Seeing as it was Christmas, I thought i’d go to my one Rugby match a year.
Usually, when I go to Ravenhill to see Ulster, it is a European match. However, this year, the dates were inconvenient, both clashing with Linfield matches.
One match was on a Saturday afternoon, but it was rotten luck that the game that was on a Friday, Linfield had their League match moved to the Friday for TV.
So, that would mean i’d be going to a League match instead, this game falling when I was off over Christmas, it was a bit of a no brainer.
It wouldn’t be the first time that a match against Connacht would be marked in my diary, having been at Ravenhill two days before Santa arrived in 2016, as opposed to two days after he arrived in 2019.
That match in 2016 took place in the aftermath of Storm Barbara. Thankfully, the weather was a lot calmer for this game.
However, it was not as good as it was for my other visit to see Ulster face Connacht, though that would have been quite remarkable, as that was a glorious teatime in May, having won free tickets for the Play-Off Quarter-Final.
No free ticket wins for me this season yet, but I have been trying.
That match saw Ulster trying (they eventually lost out) to reach the Final at Celtic Park. This year, the venue they are aiming for is Cardiff City Stadium.
In a change with tradition, that match will be taking place in late June instead of late May. Very tempting. If I wasn’t going to Dublin to hopefully see a Euro 2020 game, I may have been tempted by that.
It’s a ground I’ve been to twice, in 2014 and 2016, but I’ve never seen Cardiff City play there. Might as well make it three trips without seeing the Bluebirds, although I have seen them play at Old Trafford.
If you are going to Cardiff, I recommend it to visit. If you have enough time, sneak in a visit to Bristol and/or Bath.
The problem with the usually traditional date of the last Saturday in May is that it clashes with the Football Programme Fair, and well, I can’t miss that, which is why the only Final I’ve been to was 2015, when Ravenhill hosted it.
Cardiff in June is a long way off, and so is Marseille in May. Ulster kicked off second in the table, trying to chase runaway leaders Leinster, who they lost to the previous week by a ridiculous score of 54-42.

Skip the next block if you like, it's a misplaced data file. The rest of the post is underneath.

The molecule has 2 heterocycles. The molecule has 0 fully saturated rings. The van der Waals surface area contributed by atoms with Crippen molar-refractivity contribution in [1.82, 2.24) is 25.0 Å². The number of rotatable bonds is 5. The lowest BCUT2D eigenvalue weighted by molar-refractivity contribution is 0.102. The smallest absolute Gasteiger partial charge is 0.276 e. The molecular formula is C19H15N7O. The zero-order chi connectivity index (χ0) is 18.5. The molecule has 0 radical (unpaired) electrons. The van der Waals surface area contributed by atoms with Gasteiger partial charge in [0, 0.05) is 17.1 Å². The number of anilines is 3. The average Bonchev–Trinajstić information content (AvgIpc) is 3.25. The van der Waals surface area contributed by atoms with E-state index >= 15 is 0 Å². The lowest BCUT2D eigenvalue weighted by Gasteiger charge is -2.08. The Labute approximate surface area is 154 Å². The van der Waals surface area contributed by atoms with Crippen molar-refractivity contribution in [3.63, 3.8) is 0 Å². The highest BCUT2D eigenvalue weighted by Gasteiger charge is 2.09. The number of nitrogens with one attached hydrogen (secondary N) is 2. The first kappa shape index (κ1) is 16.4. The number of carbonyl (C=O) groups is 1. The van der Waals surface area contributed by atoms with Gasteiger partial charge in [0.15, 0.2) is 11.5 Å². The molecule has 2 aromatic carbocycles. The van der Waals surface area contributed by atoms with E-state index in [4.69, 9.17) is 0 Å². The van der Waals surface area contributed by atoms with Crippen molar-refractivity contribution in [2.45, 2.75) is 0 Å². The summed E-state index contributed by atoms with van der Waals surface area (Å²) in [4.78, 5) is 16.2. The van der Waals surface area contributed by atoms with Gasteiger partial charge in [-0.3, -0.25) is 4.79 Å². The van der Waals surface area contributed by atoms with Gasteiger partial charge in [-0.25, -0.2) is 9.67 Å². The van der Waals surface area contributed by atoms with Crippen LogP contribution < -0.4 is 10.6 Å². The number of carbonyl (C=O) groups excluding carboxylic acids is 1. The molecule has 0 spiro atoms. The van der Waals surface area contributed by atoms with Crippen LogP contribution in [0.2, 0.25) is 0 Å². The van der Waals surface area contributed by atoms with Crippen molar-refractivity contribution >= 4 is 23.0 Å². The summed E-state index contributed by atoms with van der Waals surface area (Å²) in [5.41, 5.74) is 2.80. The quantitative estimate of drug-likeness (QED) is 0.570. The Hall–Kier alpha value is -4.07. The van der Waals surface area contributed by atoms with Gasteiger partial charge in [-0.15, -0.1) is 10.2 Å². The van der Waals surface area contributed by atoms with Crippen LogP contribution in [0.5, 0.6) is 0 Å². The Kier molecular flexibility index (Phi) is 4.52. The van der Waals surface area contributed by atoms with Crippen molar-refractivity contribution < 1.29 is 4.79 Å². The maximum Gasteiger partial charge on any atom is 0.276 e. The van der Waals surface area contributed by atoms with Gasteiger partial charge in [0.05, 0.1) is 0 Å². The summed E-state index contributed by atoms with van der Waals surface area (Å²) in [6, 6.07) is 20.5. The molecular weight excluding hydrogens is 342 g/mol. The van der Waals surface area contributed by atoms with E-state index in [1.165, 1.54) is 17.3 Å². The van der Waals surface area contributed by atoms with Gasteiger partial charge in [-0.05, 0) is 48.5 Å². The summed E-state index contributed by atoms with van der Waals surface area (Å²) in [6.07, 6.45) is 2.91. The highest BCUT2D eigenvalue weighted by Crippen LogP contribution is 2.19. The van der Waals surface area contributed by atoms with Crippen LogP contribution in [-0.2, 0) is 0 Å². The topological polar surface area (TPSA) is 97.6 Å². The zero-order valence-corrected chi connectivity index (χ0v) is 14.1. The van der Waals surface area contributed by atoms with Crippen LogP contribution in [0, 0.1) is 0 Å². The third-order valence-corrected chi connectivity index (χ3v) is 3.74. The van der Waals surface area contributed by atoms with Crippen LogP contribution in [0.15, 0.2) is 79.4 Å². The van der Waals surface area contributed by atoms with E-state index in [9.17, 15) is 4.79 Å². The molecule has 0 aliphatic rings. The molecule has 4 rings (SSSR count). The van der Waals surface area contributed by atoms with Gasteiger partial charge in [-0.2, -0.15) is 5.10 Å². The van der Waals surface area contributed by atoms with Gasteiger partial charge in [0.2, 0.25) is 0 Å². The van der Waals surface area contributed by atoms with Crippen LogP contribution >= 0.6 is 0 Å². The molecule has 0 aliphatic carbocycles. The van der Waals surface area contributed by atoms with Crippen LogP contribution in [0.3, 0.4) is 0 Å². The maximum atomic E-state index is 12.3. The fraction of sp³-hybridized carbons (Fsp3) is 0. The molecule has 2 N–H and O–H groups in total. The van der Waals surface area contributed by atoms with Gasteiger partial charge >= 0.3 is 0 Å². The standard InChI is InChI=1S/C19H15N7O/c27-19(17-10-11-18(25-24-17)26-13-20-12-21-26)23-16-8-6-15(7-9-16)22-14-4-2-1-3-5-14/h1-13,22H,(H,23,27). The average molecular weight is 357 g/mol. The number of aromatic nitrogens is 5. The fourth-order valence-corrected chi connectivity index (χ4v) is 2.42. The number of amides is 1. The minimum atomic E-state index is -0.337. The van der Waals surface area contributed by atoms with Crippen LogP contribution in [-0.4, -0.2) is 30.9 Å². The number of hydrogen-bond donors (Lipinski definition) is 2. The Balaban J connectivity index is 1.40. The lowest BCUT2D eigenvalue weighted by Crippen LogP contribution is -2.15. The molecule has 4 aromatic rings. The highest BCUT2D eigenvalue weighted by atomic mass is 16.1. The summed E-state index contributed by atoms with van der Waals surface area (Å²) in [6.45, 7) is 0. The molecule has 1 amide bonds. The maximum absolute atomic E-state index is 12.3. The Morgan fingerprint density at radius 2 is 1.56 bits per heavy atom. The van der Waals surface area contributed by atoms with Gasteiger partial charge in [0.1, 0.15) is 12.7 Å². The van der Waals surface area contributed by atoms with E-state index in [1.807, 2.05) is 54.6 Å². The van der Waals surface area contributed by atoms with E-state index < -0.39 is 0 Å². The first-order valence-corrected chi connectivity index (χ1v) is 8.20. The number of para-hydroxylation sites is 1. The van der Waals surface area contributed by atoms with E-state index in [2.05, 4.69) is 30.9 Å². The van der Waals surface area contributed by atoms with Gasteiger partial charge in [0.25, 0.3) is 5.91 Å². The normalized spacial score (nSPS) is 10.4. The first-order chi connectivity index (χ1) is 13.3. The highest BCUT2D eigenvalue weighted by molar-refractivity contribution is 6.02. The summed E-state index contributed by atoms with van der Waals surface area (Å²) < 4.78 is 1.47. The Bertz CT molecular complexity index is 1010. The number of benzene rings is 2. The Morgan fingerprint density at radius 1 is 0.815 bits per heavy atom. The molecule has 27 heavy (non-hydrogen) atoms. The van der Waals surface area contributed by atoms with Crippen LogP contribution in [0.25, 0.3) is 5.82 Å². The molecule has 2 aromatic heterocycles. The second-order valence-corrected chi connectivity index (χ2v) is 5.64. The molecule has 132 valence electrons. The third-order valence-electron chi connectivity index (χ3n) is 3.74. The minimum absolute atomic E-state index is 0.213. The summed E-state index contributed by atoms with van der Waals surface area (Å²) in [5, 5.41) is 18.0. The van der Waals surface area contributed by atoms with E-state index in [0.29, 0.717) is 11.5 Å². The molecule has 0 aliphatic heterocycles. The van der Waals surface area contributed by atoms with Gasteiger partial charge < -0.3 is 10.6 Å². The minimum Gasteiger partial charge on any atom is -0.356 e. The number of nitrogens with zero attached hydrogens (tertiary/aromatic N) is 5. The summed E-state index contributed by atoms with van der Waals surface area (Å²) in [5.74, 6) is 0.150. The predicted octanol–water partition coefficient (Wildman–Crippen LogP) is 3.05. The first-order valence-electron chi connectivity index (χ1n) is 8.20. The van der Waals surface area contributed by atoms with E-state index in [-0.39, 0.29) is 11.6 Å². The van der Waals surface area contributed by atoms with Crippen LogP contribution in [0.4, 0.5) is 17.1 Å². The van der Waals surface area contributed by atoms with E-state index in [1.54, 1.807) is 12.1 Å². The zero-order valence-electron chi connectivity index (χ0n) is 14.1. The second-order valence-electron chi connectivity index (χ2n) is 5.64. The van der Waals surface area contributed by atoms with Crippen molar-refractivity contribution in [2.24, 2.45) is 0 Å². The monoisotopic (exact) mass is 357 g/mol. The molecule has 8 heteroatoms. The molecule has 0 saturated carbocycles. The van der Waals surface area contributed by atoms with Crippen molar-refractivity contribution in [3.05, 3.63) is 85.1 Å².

It’s not a new observation, but Rugby Fan Culture is just weird. Sorry, but it is true.
I can live with being quiet at penalties even if I don’t think it will ever catch on in football.
Sometimes you hear football fans moaning about not being able to get a beer when watching the game. Be bloody thankful.
Seriously, literally the whole match was spent letting people in and out. It’s only 40 minutes a half, how hard is it to make a drink last that long?
Commercial realities mean they won’t close the bar 10 minutes before kick-off and during the game, but if you can get organised to buy a ticket and get dressed and get to the ground, then you can be organised to purchase what you need in advance of kick-off.
Another thing I found off was people watching the game on the TV screen beside them when the ball was at the other end of the pitch.
Each to their own, but I don’t understand the point of paying for a ticket just to spend most of the match queuing for a drink and then watching the action on a TV screen.
Maybe I’ve just been spoilt the last couple of matches I’ve been to by having a comfy seat in the stand?
The game got off to a dramatic start when Ulster burst through to score a try inside three minutes, only to see it disallowed.
It was Connacht who took the lead, 3-0, from a Fitzgerald penalty.
It would be the only time that Connacht were in the game, as Ulster responded with two tries, from Alan O’Connor and Billy Burns, both converted, to lead 14-3 at half-time.
The interval was only a brief respite for Connacht, they couldn’t get into the game after the break, as three more tries for Ulster, from Robbie Balocoune, Rob Herring and Nick Timoney, all converted, gave Ulster a 35-3 lead.
It was all too easy.